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14 February 202413 minute read

Delaware bankruptcy court breaks with sister courts and grants derivative standing to creditors of a Delaware LLC to sue its members and officers

Judge Craig T. Goldblatt recently expanded the rights of creditors to sue the members and officers of a bankrupt Delaware limited liability company (LLC) in In re Pack Liquidating, LLC, Case No. 22-10797 (CTG) (Bankr. D. Del. Feb. 2, 2024).

Judge Goldblatt found that the Bankruptcy Code creates a federal right for creditor derivative standing that exists even though Delaware law does not allow creditors of debtor LLCs to sue LLC members and officers for breach of fiduciary duty. Moreover, to the extent that federal right given by the Bankruptcy Code conflicts with state law, Judge Goldblatt also held that the federal Bankruptcy Code preempted Delaware state law. In so holding, Judge Goldblatt broke with a distinguished and well-established line of Delaware bankruptcy cases that applied Delaware state law to deny such derivative standing to creditor representatives.

As a result, creditors’ committees may now have a new tool to pursue fiduciary duty claims against members and officers of a bankrupt Delaware LLC.

The Delaware Limited Liability Company Act (DLLCA)[1] precludes creditors of an LLC from asserting derivative claims for breach of fiduciary duty

The DLLCA prohibits creditors from asserting derivative claims against an LLC’s members and officers outside of a bankruptcy case, even if the applicable LLC is insolvent. Under the plain terms of the DLLCA, only members or an assignee of an LLC can obtain derivative standing to pursue actions on behalf of the LLC.[2] In the seminal case of CML V, LLC v. Bax, 28 A.3d 1037 (Del. 2011), the Delaware Supreme Court applied these express statutory terms and held (i) the DLLCA means what it says – namely that the DLLCA expressly limited standing for derivative actions to members or assignees of the applicable LLC, and (ii) notwithstanding the Court’s decision in Gheewalla[3] that creditors of an insolvent corporation have standing to pursue such derivative claims against the corporation’s officers and directors, the Delaware legislature did not intend the holding in Gheewalla to apply in the context of an insolvent LLC to create standing for creditors to pursue such derivative claims.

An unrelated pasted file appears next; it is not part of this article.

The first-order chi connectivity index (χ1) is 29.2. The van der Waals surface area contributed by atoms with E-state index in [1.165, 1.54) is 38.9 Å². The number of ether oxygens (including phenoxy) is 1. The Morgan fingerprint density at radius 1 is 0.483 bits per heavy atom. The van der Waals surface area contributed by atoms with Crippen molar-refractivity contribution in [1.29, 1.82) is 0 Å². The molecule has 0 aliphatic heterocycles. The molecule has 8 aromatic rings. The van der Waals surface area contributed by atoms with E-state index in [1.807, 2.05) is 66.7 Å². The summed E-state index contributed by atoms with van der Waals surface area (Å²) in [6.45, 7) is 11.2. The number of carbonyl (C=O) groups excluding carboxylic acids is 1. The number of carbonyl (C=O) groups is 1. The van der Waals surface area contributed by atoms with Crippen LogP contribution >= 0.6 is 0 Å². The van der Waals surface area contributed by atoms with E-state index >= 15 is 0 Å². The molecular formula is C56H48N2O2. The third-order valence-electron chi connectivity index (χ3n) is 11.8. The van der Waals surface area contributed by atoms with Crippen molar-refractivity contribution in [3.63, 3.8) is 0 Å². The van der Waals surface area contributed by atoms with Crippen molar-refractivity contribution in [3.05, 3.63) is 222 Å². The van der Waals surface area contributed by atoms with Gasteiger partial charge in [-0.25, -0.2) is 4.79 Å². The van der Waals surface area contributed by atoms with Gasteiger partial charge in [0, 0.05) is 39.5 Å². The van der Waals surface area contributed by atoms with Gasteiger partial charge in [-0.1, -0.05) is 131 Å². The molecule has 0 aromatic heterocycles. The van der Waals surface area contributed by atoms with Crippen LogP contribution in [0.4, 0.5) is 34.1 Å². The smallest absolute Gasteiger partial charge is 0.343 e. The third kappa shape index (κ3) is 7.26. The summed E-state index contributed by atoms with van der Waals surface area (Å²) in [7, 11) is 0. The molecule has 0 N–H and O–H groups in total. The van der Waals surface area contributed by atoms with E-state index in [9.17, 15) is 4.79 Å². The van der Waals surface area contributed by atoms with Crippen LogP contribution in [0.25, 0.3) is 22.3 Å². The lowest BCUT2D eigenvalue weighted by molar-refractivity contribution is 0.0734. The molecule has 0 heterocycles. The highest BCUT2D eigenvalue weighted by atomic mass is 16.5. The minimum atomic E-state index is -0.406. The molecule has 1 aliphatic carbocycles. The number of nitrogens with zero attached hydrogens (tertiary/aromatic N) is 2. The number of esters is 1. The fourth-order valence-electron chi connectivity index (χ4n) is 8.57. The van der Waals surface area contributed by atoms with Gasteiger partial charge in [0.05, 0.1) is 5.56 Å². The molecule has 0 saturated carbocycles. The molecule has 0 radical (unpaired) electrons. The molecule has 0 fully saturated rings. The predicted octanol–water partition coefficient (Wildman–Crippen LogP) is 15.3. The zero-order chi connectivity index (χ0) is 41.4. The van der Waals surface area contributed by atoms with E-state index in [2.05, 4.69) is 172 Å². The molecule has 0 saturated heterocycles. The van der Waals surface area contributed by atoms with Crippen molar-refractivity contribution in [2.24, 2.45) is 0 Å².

Three published Delaware bankruptcy cases previously applied the DLLCA and Bax to limit derivative standing to members and assignees only

Three prior Delaware Bankruptcy Court decisions applied the plain language of the DLLCA and followed the Delaware Supreme Court’s holding in Bax to prevent creditors (or even trustees) from pursuing derivative claims on behalf of Delaware LLC debtors. See In re Citadel Watford City Disposal Partners, L.P., 603 B.R. 897 (Bankr. D. Del. 2019) (where a post-confirmation trust was given authority to pursue all estate causes of action, citing Bax as grounds for dismissing claims for breach of fiduciary duties); In re HH Liquidation, LLC, 590 B.R. 211 (Bankr. D. Del. 2018) (where the creditors’ committee sought breach of fiduciary duty claims against LLC managers, holding that the DLLCA and Bax do not permit creditors to pursue such state law derivative actions); and In re PennySaver USA Publishing, LLC, 587 B.R. 445 (Bankr. D. Del. 2018) (where the court treated a chapter 7 trustee’s complaint as a derivative claim, finding that the DLLCA and Bax barred the trustee from proceeding on the claim).

Pack breaks with other Delaware bankruptcy cases and holds that a creditors’ committee may pursue derivative claims against members and officers of an LLC

Background of Pack